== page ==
The Centers for Medicare & Medicaid Services (CMS) has instructed contractors to revise their claims processing systems to allow HCPCS Level II codes identifying noncovered ambulance transportation and transportation-related services into their systems for adjudication. Although these codes (A0021-A0424 and A0998) remain noncovered, accepting these claims will allow providers and suppliers to obtain a Medicare denial so that they may then submit a claim for a patient with Medicare to his or her secondary insurance for coordination of benefits (COB) purposes.
Providers and suppliers should begin submitting ambulance transportation and transportation-related service claims beginning Jan. 1, 2012. Providers and suppliers billing for noncovered ambulance services for the purpose of a Medicare denial should append modifier GY to the appropriate HCPCS Level II code for the service.
Source: CMS Transmittal 942, Change Request (CR) 7489, issued Aug. 5, 2011
The U.S. Office of Management and Budget recently approved changes to the Medicare Provider-Supplier Enrollment Applications (CMS-855) to update them from the 2008 versions, as well as the new CMS-855O application form used for the sole purpose of enrolling to order and refer items and/or services to Medicare beneficiaries. The revised and new forms are now available on the CMS Provider-Supplier website.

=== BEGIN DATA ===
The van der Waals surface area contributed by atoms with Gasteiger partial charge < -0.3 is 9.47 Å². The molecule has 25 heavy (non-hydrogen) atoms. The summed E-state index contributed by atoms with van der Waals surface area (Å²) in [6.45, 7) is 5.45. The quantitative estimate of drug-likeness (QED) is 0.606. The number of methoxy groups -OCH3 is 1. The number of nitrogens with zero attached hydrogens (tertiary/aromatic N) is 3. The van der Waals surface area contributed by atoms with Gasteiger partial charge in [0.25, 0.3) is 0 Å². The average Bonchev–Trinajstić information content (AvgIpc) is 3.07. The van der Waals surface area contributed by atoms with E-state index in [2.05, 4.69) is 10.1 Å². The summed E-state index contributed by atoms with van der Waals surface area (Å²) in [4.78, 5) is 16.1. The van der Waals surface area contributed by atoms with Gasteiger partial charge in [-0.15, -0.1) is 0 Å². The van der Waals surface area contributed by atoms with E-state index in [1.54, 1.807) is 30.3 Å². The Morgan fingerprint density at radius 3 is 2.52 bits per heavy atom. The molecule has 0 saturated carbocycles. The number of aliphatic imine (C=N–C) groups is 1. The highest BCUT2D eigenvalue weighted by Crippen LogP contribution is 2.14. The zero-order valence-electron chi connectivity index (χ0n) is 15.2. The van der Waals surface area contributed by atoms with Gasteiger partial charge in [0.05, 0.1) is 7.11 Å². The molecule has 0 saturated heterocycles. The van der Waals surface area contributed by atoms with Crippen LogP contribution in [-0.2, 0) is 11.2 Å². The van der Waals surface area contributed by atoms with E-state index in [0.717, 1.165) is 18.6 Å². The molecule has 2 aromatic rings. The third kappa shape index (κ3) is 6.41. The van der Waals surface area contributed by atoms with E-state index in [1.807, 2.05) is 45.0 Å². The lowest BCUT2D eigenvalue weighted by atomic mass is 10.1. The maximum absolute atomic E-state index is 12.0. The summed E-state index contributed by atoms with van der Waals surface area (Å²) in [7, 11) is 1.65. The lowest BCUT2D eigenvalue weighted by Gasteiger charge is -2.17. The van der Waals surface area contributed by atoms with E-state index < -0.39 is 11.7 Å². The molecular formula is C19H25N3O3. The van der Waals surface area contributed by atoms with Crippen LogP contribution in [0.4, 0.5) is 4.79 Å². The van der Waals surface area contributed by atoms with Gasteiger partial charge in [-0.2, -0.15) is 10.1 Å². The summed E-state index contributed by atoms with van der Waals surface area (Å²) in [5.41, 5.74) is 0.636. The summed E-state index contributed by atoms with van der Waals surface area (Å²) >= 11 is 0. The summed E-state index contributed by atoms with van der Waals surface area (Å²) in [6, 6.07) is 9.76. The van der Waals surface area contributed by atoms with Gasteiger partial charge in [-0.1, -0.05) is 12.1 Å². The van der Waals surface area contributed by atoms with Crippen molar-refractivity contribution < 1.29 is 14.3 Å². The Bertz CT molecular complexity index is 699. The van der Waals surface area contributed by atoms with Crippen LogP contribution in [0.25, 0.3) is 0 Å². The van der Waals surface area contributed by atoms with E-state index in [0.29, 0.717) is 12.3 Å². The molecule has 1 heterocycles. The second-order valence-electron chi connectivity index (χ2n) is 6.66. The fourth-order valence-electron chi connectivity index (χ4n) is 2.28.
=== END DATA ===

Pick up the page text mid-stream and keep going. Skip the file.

Providers and suppliers enrolling for the sole purpose to order and refer are required to begin using the new CMS-855O form immediately. Providers and suppliers using the other CMS-855 forms to enroll in Medicare are encouraged to begin using the revised forms; although, they may continue to use the old forms through October 2011.
Source: Palmetto GBA
Providers who submit claims for monthly end stage renal disease (ESRD) services (e.g., CPT® codes 90951 through 90966) should be aware of how to complete the Days/Units and Dates of Service (DOS) fields, reminds jurisdiction 1 Part B Medicare administrative contractor Palmetto GBA.
- Enter ‘1’ for the month
- ANSI 5010 electronic claims: Loop 2400, Segment SV1 and Element 04 (03=UN)
- CMS 1500 claims: Item 24g
- Enter a span of dates within the month billed
- ANSI 5010 electronic claims: Enter the last DOS in Loop 2400, Segment DTP/472, Element 03
- CMS 1500 claims: Item 24a
Example: For services provided during August 2011 (Aug. 1 through Aug. 29), enter “08/29/11″ as the date and “1″ for the days/units.